You might have guessed early on in the article that Marigolds might make the cucumber companion list as well. And they certainly do – but for a different kind of protection.
In addition to repelling hornworms, marigolds also are incredibly good at repelling aphids- and aphids love to attack cucumber plants. Especially young and tender cucumber plants.
It is thought that the strong odor of the foliage and blooms have a chemical marker that keeps aphids away. Whatever it is, not only can marigolds protect your cucumber crop, they can also add a lot of colorful beauty to your garden with their gorgeous flowers!
Bush Beans – The Best Companion Plants For Cucumbers
Beans are an excellent companion plant to a long list of vegetable crops, including cucumbers. Why are they such a good partner? For starters, beans (as with all legume crops) are fantastic at fixing nitrogen levels in the soil as they grow.
Nitrogen is one of the most important mineral nutrients of all when it comes to powering plant growth. And it is certainly needed by cucumbers to develop strong foliage and bloom sets.
As a bean crop grows, the nodules on its roots help to replenish nitrogen in the soil. As it does, the roots of the cucumber plants can then soak it right in. Bush beans are also fast growers, so they help to provide a living mulch to help keep more moisture in the soil for water-loving cucumbers.
Dill – The Best Companion Plants For Cucumbers
It makes sense that dill would be a great companion plant for cucumbers. After all, they are wonderful companions for making delicious dill pickles!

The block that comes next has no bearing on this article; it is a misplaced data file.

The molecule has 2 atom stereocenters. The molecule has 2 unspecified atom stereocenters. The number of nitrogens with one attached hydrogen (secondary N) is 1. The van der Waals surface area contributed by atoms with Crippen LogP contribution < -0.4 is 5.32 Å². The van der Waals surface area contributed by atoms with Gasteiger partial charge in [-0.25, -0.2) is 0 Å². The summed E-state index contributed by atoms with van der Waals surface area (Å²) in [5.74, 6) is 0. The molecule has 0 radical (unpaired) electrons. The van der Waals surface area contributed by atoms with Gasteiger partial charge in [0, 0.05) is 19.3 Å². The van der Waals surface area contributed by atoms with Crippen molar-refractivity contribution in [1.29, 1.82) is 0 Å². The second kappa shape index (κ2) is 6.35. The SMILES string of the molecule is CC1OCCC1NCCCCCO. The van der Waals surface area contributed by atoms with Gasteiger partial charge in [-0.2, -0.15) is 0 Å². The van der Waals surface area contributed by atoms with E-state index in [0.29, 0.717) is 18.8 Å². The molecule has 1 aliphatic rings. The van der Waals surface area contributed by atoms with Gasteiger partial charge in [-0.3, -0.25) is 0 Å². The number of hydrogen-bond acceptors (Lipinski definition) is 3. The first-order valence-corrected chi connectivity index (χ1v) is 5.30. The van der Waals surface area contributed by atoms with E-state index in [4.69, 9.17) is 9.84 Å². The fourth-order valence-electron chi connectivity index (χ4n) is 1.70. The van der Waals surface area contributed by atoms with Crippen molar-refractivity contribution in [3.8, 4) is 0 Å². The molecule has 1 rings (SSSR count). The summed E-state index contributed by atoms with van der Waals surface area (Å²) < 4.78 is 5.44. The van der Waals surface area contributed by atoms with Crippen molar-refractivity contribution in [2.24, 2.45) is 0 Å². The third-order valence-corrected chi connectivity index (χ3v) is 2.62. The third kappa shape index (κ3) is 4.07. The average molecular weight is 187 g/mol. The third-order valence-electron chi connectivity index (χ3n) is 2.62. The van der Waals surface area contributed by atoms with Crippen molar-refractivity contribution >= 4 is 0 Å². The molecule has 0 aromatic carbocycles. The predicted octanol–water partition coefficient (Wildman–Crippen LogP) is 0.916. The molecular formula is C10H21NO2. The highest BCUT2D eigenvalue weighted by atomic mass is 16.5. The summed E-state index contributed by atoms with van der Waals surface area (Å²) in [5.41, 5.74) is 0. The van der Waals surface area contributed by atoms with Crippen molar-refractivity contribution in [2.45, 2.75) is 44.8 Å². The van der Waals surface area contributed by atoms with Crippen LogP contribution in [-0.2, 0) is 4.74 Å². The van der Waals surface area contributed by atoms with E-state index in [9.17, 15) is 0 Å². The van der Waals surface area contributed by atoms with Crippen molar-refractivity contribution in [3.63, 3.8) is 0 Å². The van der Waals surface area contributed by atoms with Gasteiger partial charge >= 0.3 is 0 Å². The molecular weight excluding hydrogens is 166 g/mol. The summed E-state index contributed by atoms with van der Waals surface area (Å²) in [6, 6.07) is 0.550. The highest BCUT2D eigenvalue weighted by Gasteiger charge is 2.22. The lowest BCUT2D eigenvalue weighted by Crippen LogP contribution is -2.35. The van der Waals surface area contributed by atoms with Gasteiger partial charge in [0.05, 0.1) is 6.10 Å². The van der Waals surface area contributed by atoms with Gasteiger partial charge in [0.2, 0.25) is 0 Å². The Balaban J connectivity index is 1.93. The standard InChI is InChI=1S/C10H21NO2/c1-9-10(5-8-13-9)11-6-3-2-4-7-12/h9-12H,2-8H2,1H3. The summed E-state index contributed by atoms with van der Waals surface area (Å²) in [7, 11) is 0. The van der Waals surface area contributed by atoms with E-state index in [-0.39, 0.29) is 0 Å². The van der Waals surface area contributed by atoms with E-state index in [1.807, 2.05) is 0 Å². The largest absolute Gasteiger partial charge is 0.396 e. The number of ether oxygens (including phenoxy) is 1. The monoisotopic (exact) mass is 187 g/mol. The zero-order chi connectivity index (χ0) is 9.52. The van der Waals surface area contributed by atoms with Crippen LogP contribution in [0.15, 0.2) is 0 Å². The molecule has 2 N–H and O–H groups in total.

But beyond adding flavor to pickle brine, dill plants also attract a whole slew of pollinators to their fragrant flowers. Honey bees and wasps both visit the plant regularly, and if cucumbers are growing nearby, they will visit and pollinate their flowers as well.
Sunflowers – The Best Companion Plants For Cucumbers
Unlike cucumbers, sunflowers roots grow deep down into the soil, breaking it up as they do. This is perfect for cucumbers making it easier for them to establish their roots in the softer soil left behind.
Even more, just as when growing cucumbers with corn, the sturdy stalks of a sunflower plant can also serve as a living trellis for cucumber vines as they grow.
Peas – The Best Companion Plants For Cucumbers
Peas and cucumbers are a wonderful pair of crops to grow together in the garden. As another member of the legume family, peas help to fix nitrogen in the soil, making it easy for the cucumber plants to absorb the much needed nutrient as they grow.
Since both crops vine and like to have support, they can also share space on the same trellis or support without issue. Just be sure to have a sturdy support in place to handle both as they grow!
A Few Plants To Avoid Planting
It goes without saying, there are a few crops you want to keep away from your cucumber crop. At the head of that list is potatoes.
Potatoes need almost the identical set of nutrients as cucumbers to grow their root crop. Because of this, planting them together can result in both plants not having enough resources to produce a good harvest. Both plants also attract the same pests and disease, which can also pose problems.
In addition to potatoes, avoid planting cucumbers near cabbage, kale, broccoli, cauliflower and melons. All of these vegetable crops either use the same resources, or attract pests that can bring harm to your cucumber crop.
For more on companion planting, check out our article : How To Use Companion Planting In The Vegetable Garden. Here is to getting the most from your cucumber crop this year with companion planting!